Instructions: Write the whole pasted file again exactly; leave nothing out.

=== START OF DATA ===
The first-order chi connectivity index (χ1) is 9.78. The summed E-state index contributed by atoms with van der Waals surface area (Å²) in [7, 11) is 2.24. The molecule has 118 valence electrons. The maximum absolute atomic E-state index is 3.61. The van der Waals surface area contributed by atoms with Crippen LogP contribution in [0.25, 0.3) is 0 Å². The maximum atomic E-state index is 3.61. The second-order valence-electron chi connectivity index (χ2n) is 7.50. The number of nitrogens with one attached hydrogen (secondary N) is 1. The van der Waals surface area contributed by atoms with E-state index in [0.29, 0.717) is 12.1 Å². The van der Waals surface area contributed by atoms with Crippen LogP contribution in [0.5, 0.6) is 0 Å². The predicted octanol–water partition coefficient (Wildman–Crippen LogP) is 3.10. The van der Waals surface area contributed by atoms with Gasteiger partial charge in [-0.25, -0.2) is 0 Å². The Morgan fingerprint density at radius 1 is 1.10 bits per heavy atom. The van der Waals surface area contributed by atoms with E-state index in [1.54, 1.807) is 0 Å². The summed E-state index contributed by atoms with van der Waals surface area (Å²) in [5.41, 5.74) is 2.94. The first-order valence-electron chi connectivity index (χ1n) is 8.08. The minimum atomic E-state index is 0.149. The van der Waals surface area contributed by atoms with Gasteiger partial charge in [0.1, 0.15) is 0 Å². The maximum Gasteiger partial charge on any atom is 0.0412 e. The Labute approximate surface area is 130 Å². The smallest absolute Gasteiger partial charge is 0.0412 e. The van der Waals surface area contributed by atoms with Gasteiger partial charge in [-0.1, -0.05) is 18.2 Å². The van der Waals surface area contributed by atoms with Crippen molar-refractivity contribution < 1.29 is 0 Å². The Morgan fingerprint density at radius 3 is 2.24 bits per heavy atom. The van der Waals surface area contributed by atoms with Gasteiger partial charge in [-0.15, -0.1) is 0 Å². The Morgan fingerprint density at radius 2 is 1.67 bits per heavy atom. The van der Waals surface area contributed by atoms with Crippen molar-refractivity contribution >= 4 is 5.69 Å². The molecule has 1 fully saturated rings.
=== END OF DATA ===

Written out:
The first-order chi connectivity index (χ1) is 9.78. The summed E-state index contributed by atoms with van der Waals surface area (Å²) in [7, 11) is 2.24. The molecule has 118 valence electrons. The maximum absolute atomic E-state index is 3.61. The van der Waals surface area contributed by atoms with Crippen LogP contribution in [0.25, 0.3) is 0 Å². The maximum atomic E-state index is 3.61. The second-order valence-electron chi connectivity index (χ2n) is 7.50. The number of nitrogens with one attached hydrogen (secondary N) is 1. The van der Waals surface area contributed by atoms with E-state index in [0.29, 0.717) is 12.1 Å². The van der Waals surface area contributed by atoms with Crippen LogP contribution in [0.5, 0.6) is 0 Å². The predicted octanol–water partition coefficient (Wildman–Crippen LogP) is 3.10. The van der Waals surface area contributed by atoms with Gasteiger partial charge in [-0.25, -0.2) is 0 Å². The Morgan fingerprint density at radius 1 is 1.10 bits per heavy atom. The van der Waals surface area contributed by atoms with E-state index in [1.54, 1.807) is 0 Å². The summed E-state index contributed by atoms with van der Waals surface area (Å²) in [5.41, 5.74) is 2.94. The first-order valence-electron chi connectivity index (χ1n) is 8.08. The minimum atomic E-state index is 0.149. The van der Waals surface area contributed by atoms with Gasteiger partial charge in [0.1, 0.15) is 0 Å². The maximum Gasteiger partial charge on any atom is 0.0412 e. The Labute approximate surface area is 130 Å². The smallest absolute Gasteiger partial charge is 0.0412 e. The van der Waals surface area contributed by atoms with Gasteiger partial charge in [-0.1, -0.05) is 18.2 Å². The van der Waals surface area contributed by atoms with Crippen molar-refractivity contribution < 1.29 is 0 Å². The Morgan fingerprint density at radius 3 is 2.24 bits per heavy atom. The van der Waals surface area contributed by atoms with Gasteiger partial charge in [-0.15, -0.1) is 0 Å². The Morgan fingerprint density at radius 2 is 1.67 bits per heavy atom. The van der Waals surface area contributed by atoms with Crippen molar-refractivity contribution >= 4 is 5.69 Å². The molecule has 1 fully saturated rings.